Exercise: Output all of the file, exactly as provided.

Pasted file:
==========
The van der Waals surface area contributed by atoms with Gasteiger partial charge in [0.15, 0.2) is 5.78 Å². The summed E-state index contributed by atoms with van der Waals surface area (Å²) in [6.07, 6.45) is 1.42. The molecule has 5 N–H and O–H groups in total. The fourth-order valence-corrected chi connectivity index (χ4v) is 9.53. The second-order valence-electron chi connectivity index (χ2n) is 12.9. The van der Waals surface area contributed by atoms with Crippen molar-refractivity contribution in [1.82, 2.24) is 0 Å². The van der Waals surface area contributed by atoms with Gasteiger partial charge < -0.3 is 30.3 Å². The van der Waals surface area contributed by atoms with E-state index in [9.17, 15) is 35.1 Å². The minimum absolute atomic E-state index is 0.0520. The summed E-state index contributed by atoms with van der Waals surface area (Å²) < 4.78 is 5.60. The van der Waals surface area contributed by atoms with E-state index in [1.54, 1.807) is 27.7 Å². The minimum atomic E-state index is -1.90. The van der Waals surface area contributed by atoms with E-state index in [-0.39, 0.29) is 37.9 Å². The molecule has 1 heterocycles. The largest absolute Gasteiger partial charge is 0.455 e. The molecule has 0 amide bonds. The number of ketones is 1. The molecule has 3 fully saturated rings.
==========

The van der Waals surface area contributed by atoms with Gasteiger partial charge in [0.15, 0.2) is 5.78 Å². The summed E-state index contributed by atoms with van der Waals surface area (Å²) in [6.07, 6.45) is 1.42. The molecule has 5 N–H and O–H groups in total. The fourth-order valence-corrected chi connectivity index (χ4v) is 9.53. The second-order valence-electron chi connectivity index (χ2n) is 12.9. The van der Waals surface area contributed by atoms with Crippen molar-refractivity contribution in [1.82, 2.24) is 0 Å². The van der Waals surface area contributed by atoms with Gasteiger partial charge < -0.3 is 30.3 Å². The van der Waals surface area contributed by atoms with E-state index in [9.17, 15) is 35.1 Å². The minimum absolute atomic E-state index is 0.0520. The summed E-state index contributed by atoms with van der Waals surface area (Å²) < 4.78 is 5.60. The van der Waals surface area contributed by atoms with E-state index in [1.54, 1.807) is 27.7 Å². The minimum atomic E-state index is -1.90. The van der Waals surface area contributed by atoms with E-state index in [-0.39, 0.29) is 37.9 Å². The molecule has 1 heterocycles. The largest absolute Gasteiger partial charge is 0.455 e. The molecule has 0 amide bonds. The number of ketones is 1. The molecule has 3 fully saturated rings.